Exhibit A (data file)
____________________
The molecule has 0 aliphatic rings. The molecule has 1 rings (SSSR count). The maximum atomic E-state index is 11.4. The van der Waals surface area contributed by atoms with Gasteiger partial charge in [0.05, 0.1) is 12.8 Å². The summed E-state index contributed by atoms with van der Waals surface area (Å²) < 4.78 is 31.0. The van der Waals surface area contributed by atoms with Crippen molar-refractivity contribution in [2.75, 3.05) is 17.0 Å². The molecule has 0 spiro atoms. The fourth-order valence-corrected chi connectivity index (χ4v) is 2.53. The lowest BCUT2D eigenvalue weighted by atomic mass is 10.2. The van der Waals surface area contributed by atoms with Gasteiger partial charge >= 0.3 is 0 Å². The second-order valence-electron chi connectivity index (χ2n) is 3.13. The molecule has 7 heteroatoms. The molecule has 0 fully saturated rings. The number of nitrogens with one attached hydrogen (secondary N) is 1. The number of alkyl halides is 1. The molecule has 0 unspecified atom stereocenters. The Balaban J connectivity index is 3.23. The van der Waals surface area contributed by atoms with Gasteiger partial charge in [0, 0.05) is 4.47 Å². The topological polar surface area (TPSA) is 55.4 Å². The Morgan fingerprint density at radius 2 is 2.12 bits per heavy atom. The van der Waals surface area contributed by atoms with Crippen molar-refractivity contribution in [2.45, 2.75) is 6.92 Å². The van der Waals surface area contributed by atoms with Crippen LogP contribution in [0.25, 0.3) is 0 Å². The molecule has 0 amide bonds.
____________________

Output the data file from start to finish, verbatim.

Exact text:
The molecule has 0 aliphatic rings. The molecule has 1 rings (SSSR count). The maximum atomic E-state index is 11.4. The van der Waals surface area contributed by atoms with Gasteiger partial charge in [0.05, 0.1) is 12.8 Å². The summed E-state index contributed by atoms with van der Waals surface area (Å²) < 4.78 is 31.0. The van der Waals surface area contributed by atoms with Crippen molar-refractivity contribution in [2.75, 3.05) is 17.0 Å². The molecule has 0 spiro atoms. The fourth-order valence-corrected chi connectivity index (χ4v) is 2.53. The lowest BCUT2D eigenvalue weighted by atomic mass is 10.2. The van der Waals surface area contributed by atoms with Gasteiger partial charge >= 0.3 is 0 Å². The second-order valence-electron chi connectivity index (χ2n) is 3.13. The molecule has 7 heteroatoms. The molecule has 0 fully saturated rings. The number of nitrogens with one attached hydrogen (secondary N) is 1. The number of alkyl halides is 1. The molecule has 0 unspecified atom stereocenters. The Balaban J connectivity index is 3.23. The van der Waals surface area contributed by atoms with Gasteiger partial charge in [0, 0.05) is 4.47 Å². The topological polar surface area (TPSA) is 55.4 Å². The Morgan fingerprint density at radius 2 is 2.12 bits per heavy atom. The van der Waals surface area contributed by atoms with Crippen molar-refractivity contribution in [2.45, 2.75) is 6.92 Å². The van der Waals surface area contributed by atoms with Crippen LogP contribution in [0.25, 0.3) is 0 Å². The molecule has 0 amide bonds.